E-Therapeutics defends PhIIb fail, claiming drug has 'pretty much' the hoped-for profile

E-Therapeutics (LON:ETX) has defended the Phase IIb data that caused its stock to crater, with CEO Malcolm Young arguing that the trial has revealed a depression drug with "pretty much" the hoped-for profile. Young's stance is that while the Phase IIb found 20 mg and 70 mg of ETS6103 to be inferior to a decades-old generic, the safety and efficacy profile that has emerged across three doses and two Phase II trials suggests the drug can find a niche in the depression market.

E-Therapeutics CEO Malcolm Young

Oxford, U.K.-based e-Therapeutics generated the first tranche of data back in 2009. In that small Phase IIa trial, a 200-mg dose of ETS6103, an extended-release formulation of tramadol, showed comparable efficacy to amitriptyline, a tricyclic antidepressant.

E-Therapeutics, searching for evidence that its drug could also free patients from side effects associated with amitriptyline, set the doses at 20 mg and 70 mg in the experimental arms of its larger Phase IIb trial, which administered ETS6103 or amitriptyline to depression patients who had previously taken a selective serotonin reuptake inhibitor (SSRI) without success. Neither dose matched up to amitriptyline, causing the trial to miss its primary endpoint and shares in e-Therapeutics to trade down by as much as 30%.

On the upside, e-Therapeutics saw responses among patients in the 20-mg and 70-mg arms, including some remissions. The experimental arms also featured fewer adverse events and side-effect dropouts than the amitriptyline component of the trial. E-Therapeutics is now digging into the data, going down to the level of the experience of individual patients, in an attempt to build a case showing that ETS6103 has a place in the treatment of depression.

"We think there's an area after people have tried a SSRI and haven't responded where therapeutic options are weak at the moment. That's where we think we're sitting," Young told FierceBiotech. "The profile that we were looking for was response in those who failed a SSRI--including getting some into remission--a cleaner side effect profile than amitriptyline, protectable IP position and the opportunity to escalate back up to 200mg … if the patient is one of those that doesn't respond at 70mg. The bottom line is across those two trials that's what we've got."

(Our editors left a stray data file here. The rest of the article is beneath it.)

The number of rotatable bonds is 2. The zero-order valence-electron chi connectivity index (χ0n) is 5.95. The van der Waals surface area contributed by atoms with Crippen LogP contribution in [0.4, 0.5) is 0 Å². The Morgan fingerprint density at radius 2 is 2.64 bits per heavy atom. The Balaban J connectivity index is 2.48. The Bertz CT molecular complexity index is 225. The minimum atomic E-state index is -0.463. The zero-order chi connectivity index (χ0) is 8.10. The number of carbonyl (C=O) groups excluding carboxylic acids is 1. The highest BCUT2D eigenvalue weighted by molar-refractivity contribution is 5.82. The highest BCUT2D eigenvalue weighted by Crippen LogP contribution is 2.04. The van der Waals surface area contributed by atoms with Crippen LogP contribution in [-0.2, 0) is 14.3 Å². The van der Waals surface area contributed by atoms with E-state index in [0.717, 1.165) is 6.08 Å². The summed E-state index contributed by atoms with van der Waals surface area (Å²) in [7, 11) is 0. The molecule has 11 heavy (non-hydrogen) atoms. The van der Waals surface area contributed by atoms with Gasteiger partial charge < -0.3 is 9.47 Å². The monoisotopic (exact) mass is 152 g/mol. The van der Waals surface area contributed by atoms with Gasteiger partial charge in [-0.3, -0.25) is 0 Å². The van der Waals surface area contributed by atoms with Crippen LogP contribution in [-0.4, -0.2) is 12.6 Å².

Whether the data, which could equally be viewed as revealing a drug that underperforms amitriptyline at low doses and has a similar side-effect profile when the quantity is increased, are sufficient to land e-Therapeutics a partner remains to be seen. That is definitely the ambition, though.

"I don't think a company as small as e-Therapeutics is going to be running a Phase III," Young said.

E-Therapeutics is to spend the next month or two looking at data to figure out how to position ETS6103 commercially for talks with potential partners. The aim for e-Therapeutics is to do better at presenting the value of ETS6103 to partners than it did to investors, a group Young thinks would have responded better to the data if they were framed as the result of a dose-ranging trial.

"Calling it a non-inferiority trial might not have been the wisest thing that we've ever, ever done," he said.

- read FierceBiotech's take
- here's the statement